The maker of Lil Nas X's 'Satan Shoes' has settled a trademark dispute brought by Nike, and will buy back doctored Nike shoes it has sold

  • Nike settled its lawsuit with MSCHF over the controversial “Satan Shoe,” the retailer told Insider.
  • The terms of the settlement include a voluntary recall for MSCHF buy back the shoes.
  • “The parties are pleased to put this dispute behind them,” Nike said in a statement.
  • See more stories on Insider̵;s business page.

Nike has settled with the maker of Lil Nas X’s controversial “Satan Shoe” for an undisclosed amount.

Nike filed a trademark infringement suit on March 29 after art startup MSCHF collaborated with Lil Nas X on a shoe that knocks off the Nike Air Max 97 and claimed to insert a drop of human blood to the midsole. 

The terms of the settlement include a voluntary recall that allow MSCHF to buy back the Satan Shoes for their original retail price. MSCHF said on April 1 it had shipped at least 200 pairs of the shoe before a judge granted Nike’s temporary restraining order to stop processing the orders.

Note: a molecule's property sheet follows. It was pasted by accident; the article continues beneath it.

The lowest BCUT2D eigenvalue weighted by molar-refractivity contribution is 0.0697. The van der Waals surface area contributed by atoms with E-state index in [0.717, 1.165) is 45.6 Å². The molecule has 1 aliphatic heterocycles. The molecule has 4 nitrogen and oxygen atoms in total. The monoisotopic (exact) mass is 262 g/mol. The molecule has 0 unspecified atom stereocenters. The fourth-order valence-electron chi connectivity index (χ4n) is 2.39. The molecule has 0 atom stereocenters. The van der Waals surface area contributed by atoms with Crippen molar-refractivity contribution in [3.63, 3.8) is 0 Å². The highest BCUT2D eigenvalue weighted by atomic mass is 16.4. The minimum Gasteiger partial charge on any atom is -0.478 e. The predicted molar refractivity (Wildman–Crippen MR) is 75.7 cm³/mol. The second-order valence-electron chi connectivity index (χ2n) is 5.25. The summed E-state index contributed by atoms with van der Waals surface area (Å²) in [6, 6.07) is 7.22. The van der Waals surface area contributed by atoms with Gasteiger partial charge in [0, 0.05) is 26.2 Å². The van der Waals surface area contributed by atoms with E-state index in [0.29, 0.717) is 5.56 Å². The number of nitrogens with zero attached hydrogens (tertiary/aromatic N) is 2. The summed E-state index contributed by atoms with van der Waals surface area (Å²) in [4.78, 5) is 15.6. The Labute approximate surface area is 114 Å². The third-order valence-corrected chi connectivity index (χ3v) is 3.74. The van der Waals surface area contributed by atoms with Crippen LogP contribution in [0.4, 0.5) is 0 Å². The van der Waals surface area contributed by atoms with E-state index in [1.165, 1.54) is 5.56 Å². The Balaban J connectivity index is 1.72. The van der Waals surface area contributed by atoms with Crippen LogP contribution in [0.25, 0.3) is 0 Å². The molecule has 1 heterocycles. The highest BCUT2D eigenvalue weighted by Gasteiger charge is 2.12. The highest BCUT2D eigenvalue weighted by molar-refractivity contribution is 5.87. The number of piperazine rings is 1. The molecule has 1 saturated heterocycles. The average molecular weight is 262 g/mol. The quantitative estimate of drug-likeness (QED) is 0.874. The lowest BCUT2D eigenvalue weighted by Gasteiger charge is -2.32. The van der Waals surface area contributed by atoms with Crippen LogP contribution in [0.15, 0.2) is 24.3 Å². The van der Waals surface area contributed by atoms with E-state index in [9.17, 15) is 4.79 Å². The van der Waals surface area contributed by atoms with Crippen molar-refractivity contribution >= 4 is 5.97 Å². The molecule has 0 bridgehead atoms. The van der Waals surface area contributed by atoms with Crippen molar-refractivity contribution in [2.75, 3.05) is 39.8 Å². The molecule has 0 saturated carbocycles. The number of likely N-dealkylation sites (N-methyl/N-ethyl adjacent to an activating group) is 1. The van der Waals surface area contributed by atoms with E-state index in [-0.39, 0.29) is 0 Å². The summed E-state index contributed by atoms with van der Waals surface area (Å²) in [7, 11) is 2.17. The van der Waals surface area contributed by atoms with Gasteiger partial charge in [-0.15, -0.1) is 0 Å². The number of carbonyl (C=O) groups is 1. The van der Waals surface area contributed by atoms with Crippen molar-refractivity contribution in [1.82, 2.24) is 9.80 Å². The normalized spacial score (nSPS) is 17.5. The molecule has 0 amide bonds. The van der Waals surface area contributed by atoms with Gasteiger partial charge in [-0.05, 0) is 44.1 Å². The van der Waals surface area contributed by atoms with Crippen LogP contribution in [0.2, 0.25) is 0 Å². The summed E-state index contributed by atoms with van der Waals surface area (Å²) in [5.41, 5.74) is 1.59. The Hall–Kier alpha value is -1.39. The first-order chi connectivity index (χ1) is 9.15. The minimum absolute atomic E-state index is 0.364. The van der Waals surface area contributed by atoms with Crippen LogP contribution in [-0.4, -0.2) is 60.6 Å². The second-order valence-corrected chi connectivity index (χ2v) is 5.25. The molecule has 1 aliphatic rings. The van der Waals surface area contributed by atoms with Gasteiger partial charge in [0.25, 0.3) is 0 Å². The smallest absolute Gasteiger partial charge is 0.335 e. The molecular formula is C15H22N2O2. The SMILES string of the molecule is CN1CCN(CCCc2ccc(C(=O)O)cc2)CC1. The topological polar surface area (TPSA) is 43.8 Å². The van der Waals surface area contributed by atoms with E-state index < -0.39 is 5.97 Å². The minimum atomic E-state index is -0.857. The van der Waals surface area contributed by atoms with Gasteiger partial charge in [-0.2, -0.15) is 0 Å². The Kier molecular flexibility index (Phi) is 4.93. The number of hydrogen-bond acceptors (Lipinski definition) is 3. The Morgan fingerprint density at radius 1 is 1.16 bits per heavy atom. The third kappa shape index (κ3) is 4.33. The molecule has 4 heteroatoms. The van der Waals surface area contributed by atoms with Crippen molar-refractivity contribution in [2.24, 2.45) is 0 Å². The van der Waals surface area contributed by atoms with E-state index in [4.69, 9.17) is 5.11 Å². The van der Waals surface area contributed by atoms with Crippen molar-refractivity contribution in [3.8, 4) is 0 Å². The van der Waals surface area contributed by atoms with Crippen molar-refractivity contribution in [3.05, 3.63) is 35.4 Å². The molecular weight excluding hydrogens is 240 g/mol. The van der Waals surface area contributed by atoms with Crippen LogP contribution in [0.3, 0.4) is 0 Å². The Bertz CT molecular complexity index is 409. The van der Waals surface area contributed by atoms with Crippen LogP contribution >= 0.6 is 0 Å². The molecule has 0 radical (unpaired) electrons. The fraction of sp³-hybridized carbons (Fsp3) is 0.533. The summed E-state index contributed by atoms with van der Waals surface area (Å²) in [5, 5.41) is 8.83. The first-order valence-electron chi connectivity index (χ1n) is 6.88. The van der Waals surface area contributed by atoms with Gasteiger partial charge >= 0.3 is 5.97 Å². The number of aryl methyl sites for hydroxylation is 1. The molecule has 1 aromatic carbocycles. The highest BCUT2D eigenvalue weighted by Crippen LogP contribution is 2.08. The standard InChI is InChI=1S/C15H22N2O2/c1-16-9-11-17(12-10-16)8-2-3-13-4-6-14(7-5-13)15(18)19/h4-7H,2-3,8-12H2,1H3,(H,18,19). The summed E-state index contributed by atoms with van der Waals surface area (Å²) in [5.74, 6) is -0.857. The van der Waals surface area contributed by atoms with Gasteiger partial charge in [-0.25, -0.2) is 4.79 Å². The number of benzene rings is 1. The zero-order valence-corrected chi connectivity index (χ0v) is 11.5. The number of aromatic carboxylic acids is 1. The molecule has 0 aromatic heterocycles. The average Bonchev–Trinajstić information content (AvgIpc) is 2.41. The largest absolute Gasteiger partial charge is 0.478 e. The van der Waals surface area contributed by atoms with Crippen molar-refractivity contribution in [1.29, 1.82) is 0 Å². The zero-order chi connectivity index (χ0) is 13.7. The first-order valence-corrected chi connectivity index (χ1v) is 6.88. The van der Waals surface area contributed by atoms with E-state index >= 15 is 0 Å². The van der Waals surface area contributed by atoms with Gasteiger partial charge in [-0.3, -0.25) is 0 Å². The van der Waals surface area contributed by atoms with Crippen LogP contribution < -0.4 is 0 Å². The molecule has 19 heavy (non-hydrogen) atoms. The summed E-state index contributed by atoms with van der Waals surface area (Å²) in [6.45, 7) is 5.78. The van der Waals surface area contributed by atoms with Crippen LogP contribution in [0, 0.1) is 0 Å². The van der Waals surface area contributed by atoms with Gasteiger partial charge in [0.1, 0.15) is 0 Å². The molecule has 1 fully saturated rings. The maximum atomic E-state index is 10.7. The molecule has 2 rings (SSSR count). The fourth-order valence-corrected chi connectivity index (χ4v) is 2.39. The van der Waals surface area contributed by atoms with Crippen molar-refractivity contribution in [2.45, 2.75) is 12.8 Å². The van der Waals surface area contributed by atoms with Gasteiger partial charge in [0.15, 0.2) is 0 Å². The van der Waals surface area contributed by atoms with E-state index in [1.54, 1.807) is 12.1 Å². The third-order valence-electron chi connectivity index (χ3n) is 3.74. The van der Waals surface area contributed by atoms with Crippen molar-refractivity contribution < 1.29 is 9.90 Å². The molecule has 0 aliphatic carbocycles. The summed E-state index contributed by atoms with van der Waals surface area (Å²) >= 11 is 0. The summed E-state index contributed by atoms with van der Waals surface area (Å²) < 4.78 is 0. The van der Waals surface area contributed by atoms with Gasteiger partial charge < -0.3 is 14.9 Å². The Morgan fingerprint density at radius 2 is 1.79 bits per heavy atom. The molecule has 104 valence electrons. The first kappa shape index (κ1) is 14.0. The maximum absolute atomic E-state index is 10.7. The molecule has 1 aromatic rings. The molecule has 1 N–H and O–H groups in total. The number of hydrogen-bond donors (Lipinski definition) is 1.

“If any purchasers were confused, or if they otherwise want to return their shoes, they may do so for a full refund,” Nike said in a statement to Insider. “The parties are pleased to put this dispute behind them.”

Read more: Nike tried to sue the controversial ‘Satan Shoes’ out of existence. Instead, it’s fueling hype as pairs sell for thousands of dollars on the resale market.

Nike added customers who do not want to return the shoe or encounter a “product issue, defect, or health concern,” should contact MSCHF. The shoe giant reiterated Nike had no role in selling the Satan Shoe.

MSCHF has made a reputation selling unorthodox, “meme-worthy” products, a $10 toaster bath bomb and an app for making stock investments based on astrological signs.

Last year, the startup sold a Jesus-inspired sneaker filled with holy water that also appeared to be altered Nike Air Max 97s. The “Jesus Shoe” will also be part of the voluntary recall as part of Nike’s settlement.

“If we can make people a fan of the brand and not the product, we can do whatever the f–k we want,” Daniel Greenberg, the head of commerce at MSCHF, told Insider’s Paige Leskin last year. “We build what we want. We don’t care.”

MSCHF was not immediately available for comment.

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